Information advantage and defence intelligence
To those in defence and military circles, the conflict has clearly underlined the importance of strong and advanced military capabilities in Western nations to effectively handle conflict.
Conflict has changed dramatically. It has broadened across the globe. Resources needed to address it have been increased and refined. And crucially, it has become a much more blurred concept than it was several decades ago.
In the past, there were states – now there are organisations capable of waging conflict. Historically, conflict occurred in ‘wartime’ now, we are in a constant state of ‘political warfare’ with those looking to undermine the international order.
Most importantly before intelligence and information advantage the success of military operations relied on traditional sources. Now, it is an exponentially growing space – both public and private, open and closed source, which militaries and Defence must wade through to find critical nuggets of information.
This, therefore, outlines the next great challenge for Defence in future military operations; to develop the most effective ways to review and understand reams of information, and to quickly identify what information is crucial to operational success.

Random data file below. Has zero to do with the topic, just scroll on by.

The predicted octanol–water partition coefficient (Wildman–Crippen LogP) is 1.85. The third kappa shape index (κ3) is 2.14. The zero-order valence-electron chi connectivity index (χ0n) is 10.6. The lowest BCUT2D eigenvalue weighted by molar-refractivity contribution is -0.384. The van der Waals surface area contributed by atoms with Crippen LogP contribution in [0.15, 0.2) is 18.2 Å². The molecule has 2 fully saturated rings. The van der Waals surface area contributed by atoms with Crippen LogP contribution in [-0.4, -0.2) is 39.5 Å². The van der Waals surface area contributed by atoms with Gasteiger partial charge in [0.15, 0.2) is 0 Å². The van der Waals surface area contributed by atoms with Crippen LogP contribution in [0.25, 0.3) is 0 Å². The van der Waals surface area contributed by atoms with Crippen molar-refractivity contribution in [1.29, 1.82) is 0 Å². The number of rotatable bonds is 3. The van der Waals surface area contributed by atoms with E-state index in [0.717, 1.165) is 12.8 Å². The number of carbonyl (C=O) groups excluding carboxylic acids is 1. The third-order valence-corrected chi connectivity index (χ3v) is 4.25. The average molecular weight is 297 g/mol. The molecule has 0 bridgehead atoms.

This is especially so given the domains conflicts can be fought over, and the sophistication of conflict in each of these domains, has grown creating even greater potential for an information advantage to take shape.
The one positive facing Defence – despite conflict becoming more present, more ambiguous and more complex – is that advances in technology can help level the playing field, and help militaries operate effectively in these new grey zones.
And specifically with intelligence, stronger collaboration between state and industry may well yield the answer. Industry’s natural focus on delivering innovation means it can be the growth partner for Defence in determining how it can truly harness all the information now at its disposal. The Government’s ability to use industry’s innovative streak will be correlative to Government’s success in delivering an operational edge through intelligence.
The above all underlines the timeliness and importance of Paul Rimmer’s paper, Information Advantage and Defence Intelligence. It outlines how industry and Defence can work together to combat this hurdle, and ultimately how UK Defence can harness a huge opportunity in developing a clear strategic advantage for conflicts to come. At a time when conflict has been thrust back to the top of the political agenda in Whitehall and other Governments across the world, the course that Rimmer’s paper sets is more important than ever.